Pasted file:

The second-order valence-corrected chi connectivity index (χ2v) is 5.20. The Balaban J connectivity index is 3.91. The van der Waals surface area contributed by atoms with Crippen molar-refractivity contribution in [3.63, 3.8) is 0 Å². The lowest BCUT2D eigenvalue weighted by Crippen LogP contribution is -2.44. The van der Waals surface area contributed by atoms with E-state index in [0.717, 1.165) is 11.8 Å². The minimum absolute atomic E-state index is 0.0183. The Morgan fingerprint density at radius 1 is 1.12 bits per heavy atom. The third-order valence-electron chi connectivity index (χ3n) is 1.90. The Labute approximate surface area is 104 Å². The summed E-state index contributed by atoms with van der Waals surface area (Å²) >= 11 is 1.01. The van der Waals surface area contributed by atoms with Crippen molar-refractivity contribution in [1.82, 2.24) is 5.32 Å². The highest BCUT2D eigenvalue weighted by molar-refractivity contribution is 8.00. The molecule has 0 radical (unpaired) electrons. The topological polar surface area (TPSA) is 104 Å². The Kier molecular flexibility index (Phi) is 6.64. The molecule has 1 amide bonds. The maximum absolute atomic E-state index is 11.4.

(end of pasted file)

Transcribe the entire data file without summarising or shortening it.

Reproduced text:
The second-order valence-corrected chi connectivity index (χ2v) is 5.20. The Balaban J connectivity index is 3.91. The van der Waals surface area contributed by atoms with Crippen molar-refractivity contribution in [3.63, 3.8) is 0 Å². The lowest BCUT2D eigenvalue weighted by Crippen LogP contribution is -2.44. The van der Waals surface area contributed by atoms with E-state index in [0.717, 1.165) is 11.8 Å². The minimum absolute atomic E-state index is 0.0183. The Morgan fingerprint density at radius 1 is 1.12 bits per heavy atom. The third-order valence-electron chi connectivity index (χ3n) is 1.90. The Labute approximate surface area is 104 Å². The summed E-state index contributed by atoms with van der Waals surface area (Å²) >= 11 is 1.01. The van der Waals surface area contributed by atoms with Crippen molar-refractivity contribution in [1.82, 2.24) is 5.32 Å². The highest BCUT2D eigenvalue weighted by molar-refractivity contribution is 8.00. The molecule has 0 radical (unpaired) electrons. The topological polar surface area (TPSA) is 104 Å². The Kier molecular flexibility index (Phi) is 6.64. The molecule has 1 amide bonds. The maximum absolute atomic E-state index is 11.4.